Will the new library stand as a beacon for the future, that it has the potential to become, or will it be an institution that buries Mary Baker Eddy in the grave clothes of terminal thinking? Will the library function as a repository of a woman's achievements from a brief epoch in history, or will it represent Mary Baker Eddy in her true role as an immortal being who continues to lead the world on the strength of what she has accomplished before. Mary Baker Eddy should be seen for what she is, not for what she was. She should been for what she is doing today, and for forevermore, and for her potential to uplift humanity in this age with her outlined structure for scientific and spiritual development that has recently come to light.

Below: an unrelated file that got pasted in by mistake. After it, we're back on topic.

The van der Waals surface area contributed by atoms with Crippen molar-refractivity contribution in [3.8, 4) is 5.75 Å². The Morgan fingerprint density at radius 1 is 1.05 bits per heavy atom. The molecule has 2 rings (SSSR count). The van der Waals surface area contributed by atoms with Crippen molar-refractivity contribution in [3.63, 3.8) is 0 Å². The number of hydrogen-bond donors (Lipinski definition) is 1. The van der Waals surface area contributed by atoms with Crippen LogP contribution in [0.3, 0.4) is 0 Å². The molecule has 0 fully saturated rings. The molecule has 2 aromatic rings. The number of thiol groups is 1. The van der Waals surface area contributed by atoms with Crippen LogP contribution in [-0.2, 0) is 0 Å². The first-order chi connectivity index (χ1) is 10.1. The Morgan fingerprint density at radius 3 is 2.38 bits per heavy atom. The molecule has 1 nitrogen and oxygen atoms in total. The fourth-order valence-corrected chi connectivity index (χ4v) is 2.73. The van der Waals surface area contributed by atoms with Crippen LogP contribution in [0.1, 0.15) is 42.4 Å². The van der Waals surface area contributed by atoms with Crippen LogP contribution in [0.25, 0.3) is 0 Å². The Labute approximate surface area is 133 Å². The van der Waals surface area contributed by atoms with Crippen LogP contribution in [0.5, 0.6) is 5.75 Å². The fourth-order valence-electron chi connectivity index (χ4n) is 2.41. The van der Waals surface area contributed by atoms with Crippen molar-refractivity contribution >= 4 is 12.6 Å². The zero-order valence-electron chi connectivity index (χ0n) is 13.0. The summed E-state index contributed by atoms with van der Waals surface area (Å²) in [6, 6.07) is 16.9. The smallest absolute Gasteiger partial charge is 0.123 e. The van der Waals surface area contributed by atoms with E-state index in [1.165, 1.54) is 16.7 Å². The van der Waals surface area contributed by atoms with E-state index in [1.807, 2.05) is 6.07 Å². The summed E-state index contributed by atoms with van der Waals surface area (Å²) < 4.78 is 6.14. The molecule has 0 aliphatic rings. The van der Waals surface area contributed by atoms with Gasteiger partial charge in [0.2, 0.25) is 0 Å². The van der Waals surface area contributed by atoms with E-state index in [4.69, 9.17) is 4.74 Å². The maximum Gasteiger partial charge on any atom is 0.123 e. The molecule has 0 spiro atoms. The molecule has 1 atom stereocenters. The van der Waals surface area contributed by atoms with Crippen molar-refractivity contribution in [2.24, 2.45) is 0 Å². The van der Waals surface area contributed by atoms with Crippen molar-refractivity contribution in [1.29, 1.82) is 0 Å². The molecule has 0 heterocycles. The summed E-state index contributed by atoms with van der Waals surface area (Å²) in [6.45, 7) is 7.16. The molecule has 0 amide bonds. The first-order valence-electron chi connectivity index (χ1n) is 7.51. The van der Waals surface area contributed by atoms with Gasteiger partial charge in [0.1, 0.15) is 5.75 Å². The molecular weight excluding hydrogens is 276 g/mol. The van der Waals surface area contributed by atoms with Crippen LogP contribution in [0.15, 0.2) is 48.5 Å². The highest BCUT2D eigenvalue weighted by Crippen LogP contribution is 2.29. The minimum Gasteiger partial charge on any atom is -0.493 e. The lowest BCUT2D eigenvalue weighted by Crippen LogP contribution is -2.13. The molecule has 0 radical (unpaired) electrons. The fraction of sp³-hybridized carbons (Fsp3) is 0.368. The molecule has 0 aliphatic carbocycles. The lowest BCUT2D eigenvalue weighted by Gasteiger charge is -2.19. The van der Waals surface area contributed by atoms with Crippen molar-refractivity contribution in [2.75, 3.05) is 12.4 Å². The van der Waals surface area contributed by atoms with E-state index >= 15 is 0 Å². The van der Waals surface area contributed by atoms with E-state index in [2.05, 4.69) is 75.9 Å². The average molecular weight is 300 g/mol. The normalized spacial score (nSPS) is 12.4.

Rolf Witzsche